WASI = Wechsler Abbreviated Scale of Intelligence, D-KEFS Stroop = Delis-Kaplan Executive Function System, Color-Word Interference Test, MMSE = Mini-mental State Examination, BDI = Beck Depression Inventory, Long data = longitudinal data.
Le Hellard et al. (Reference Le Hellard, Håvik, Espeseth, Breilid, Løvlie, Luciano, Gow, Harris, Starr, Wibrand, Lundervold, Porteous, Bramham, Deary, Reinvang and Steen2009) used the battery to study the effects of seven genes shown to be up-regulated by infusion of brain derived neurotrophic factor (BDNF) in rat hippocampus (Wibrand et al., Reference Wibrand, Messaoudi, Havik, Steenslid, Lovlie, Steen and Bramham2006). These genes are activity-dependent and are believed to be important for normal learning and memory. We genotyped 271 NCNG participants for tag SNPs covering human orthologs of those genes, and used them in an association analysis. One of those genes, the doublecortin- and calmodulin kinase like 1 (DCLK1) gene, was associated with learning and memory, and with general cognitive performance; similar associations were found in two independent Scottish replication samples.
Recently, Lillenes et al. (Reference Lillenes, Espeseth, Støen, Lundervold, Frye, Rootwelt, Reinvang and Tønjum2011) showed that common polymorphisms in DNA repair genes modulate cognitive aging. The free radical theory of aging proposes that age-dependent accumulation of oxidative damage in DNA and other macromolecules, as well as the genome instability associated with DNA damage, either directly or indirectly leads to aging-associated phenotypic changes at the cellular and organismal levels; the base excision repair (BER) pathway is a primary defense against this accumulation (Harman, Reference Harman1956; Seeberg et al., Reference Seeberg, Eide and Bjørås1995). Cognitive performance is an indicator of general health and also of life expectancy (Thorvaldson et al., 2008). It is therefore possible that individual differences in BER pathway genes could modulate the effect of age on cognitive performance. We genotyped over 700 NCNG participants for 10 non-synonymous SNPs in eight key genes in the BER pathway, and tested their impact on cognitive aging in a combined cross-sectional and longitudinal design. In cross-sectional and longitudinal analyses, we found that the genes hOGG1 and APE1 were associated with effects of age on reasoning ability and attentional performance, but not with level of performance independently of age, suggesting that the effects were specific to aging.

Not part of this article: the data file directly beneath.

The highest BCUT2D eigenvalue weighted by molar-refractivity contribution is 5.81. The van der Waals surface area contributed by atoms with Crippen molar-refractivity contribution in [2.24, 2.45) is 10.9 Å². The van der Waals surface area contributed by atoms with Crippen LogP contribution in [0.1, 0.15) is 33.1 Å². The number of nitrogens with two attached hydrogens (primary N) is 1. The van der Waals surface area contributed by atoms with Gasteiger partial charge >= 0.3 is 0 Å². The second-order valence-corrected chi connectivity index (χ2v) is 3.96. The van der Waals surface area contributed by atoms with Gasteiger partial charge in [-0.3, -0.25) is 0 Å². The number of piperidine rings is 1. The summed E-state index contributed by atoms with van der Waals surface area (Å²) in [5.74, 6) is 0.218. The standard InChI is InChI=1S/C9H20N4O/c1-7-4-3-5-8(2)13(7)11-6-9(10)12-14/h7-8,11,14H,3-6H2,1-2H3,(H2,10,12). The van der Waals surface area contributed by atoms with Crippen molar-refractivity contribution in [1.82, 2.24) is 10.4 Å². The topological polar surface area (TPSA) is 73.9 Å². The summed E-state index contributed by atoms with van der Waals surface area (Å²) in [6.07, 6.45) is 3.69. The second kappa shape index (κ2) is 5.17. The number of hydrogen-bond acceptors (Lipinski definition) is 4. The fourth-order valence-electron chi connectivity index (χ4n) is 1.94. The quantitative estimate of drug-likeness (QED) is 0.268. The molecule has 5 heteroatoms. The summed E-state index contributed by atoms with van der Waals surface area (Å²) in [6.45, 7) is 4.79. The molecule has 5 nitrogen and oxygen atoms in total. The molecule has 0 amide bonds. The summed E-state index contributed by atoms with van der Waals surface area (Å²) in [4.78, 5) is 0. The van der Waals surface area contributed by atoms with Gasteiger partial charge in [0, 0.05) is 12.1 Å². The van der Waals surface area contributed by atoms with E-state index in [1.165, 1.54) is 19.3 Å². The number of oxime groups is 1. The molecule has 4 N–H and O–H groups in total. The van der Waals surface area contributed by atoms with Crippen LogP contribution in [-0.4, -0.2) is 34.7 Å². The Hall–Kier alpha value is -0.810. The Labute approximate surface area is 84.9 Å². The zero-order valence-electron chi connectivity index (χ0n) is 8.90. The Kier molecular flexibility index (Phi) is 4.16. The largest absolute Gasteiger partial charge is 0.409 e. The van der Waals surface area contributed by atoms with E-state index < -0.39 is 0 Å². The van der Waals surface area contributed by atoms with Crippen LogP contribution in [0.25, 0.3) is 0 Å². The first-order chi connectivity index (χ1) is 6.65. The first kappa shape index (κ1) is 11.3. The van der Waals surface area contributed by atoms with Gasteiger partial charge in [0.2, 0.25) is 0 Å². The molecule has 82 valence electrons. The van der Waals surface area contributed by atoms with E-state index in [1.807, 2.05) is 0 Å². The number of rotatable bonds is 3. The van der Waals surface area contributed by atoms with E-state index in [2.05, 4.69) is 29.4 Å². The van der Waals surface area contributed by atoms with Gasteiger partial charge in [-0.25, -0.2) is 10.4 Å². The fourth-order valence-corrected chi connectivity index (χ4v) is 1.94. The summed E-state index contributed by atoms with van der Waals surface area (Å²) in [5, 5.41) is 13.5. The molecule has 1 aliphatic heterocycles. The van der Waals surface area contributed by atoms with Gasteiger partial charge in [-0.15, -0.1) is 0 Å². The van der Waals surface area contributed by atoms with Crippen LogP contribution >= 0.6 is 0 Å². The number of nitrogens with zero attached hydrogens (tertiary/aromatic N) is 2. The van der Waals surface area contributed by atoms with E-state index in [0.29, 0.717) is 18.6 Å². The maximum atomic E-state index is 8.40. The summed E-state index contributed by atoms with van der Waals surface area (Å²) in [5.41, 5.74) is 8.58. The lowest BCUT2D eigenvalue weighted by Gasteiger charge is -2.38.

We also used the psychometric data to construct estimates of crystallized and fluid intelligence (g c and g f). Based on a large British sample (N ~3,500), Davies et al. (Reference Davies, Tenesa, Payton, Yang, Harris, Liewald, Ke, Le Hellard, Christoforou, Luciano, McGhee, Houlihan, Gow, Corley, Redmond, Fox, Haggarty, Whalley, McNeill, Goddard, Espeseth, Lundervold, Reinvang, Pickles, Steen, Ollier, Porteous, Horan, Starr, Pendleton, Visscher and Deary2011) were able to show that narrow sense heritability (i.e., the information tagged by SNPs in the GWAS chip through linkage disequilibrium with functional genomic sites) accounted for 40% of the variability in g f and 51% of the variability in g c. Moreover, based on genomic information alone, g c and g f in the NCNG could be significantly predicted (accounting for about 1% of the variability on these estimates).
There are also data from the Scandinavian Odor Identification Test (SOIT) available from ~300 individuals in the NCNG as described in Wehling et al. (Reference Wehling, Nordin, Espeseth, Reinvang and Lundervold2010, Reference Wehling, Nordin, Espeseth, Reinvang and Lundervold2011).
The Genetics of Experimental Cognitive Psychology Tasks